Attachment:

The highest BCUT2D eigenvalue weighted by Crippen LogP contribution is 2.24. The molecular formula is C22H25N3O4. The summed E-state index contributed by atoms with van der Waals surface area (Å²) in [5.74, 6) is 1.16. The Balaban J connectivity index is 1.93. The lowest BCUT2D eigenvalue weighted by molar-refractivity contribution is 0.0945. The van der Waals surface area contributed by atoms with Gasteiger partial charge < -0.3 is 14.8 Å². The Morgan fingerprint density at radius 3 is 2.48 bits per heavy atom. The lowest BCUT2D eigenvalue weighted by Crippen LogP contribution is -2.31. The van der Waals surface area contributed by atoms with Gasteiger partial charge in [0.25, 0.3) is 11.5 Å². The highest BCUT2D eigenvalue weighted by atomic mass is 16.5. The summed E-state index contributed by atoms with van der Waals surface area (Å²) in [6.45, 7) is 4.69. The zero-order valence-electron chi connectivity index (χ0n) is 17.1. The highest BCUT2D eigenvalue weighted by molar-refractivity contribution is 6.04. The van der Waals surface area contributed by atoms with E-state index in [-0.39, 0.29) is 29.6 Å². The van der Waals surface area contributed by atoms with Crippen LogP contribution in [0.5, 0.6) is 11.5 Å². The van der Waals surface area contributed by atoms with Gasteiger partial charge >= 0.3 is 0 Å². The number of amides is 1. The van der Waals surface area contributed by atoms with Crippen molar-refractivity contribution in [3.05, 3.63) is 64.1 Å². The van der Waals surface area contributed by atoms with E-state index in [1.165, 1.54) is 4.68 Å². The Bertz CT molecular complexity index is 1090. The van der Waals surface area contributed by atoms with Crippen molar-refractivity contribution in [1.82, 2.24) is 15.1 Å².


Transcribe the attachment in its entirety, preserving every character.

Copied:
The highest BCUT2D eigenvalue weighted by Crippen LogP contribution is 2.24. The molecular formula is C22H25N3O4. The summed E-state index contributed by atoms with van der Waals surface area (Å²) in [5.74, 6) is 1.16. The Balaban J connectivity index is 1.93. The lowest BCUT2D eigenvalue weighted by molar-refractivity contribution is 0.0945. The van der Waals surface area contributed by atoms with Gasteiger partial charge < -0.3 is 14.8 Å². The Morgan fingerprint density at radius 3 is 2.48 bits per heavy atom. The lowest BCUT2D eigenvalue weighted by Crippen LogP contribution is -2.31. The van der Waals surface area contributed by atoms with Gasteiger partial charge in [0.25, 0.3) is 11.5 Å². The highest BCUT2D eigenvalue weighted by atomic mass is 16.5. The summed E-state index contributed by atoms with van der Waals surface area (Å²) in [6.45, 7) is 4.69. The zero-order valence-electron chi connectivity index (χ0n) is 17.1. The highest BCUT2D eigenvalue weighted by molar-refractivity contribution is 6.04. The van der Waals surface area contributed by atoms with E-state index in [-0.39, 0.29) is 29.6 Å². The van der Waals surface area contributed by atoms with Crippen LogP contribution in [0.5, 0.6) is 11.5 Å². The van der Waals surface area contributed by atoms with Gasteiger partial charge >= 0.3 is 0 Å². The number of amides is 1. The van der Waals surface area contributed by atoms with Crippen molar-refractivity contribution in [3.05, 3.63) is 64.1 Å². The van der Waals surface area contributed by atoms with E-state index in [1.165, 1.54) is 4.68 Å². The Bertz CT molecular complexity index is 1090. The van der Waals surface area contributed by atoms with Crippen molar-refractivity contribution in [1.82, 2.24) is 15.1 Å².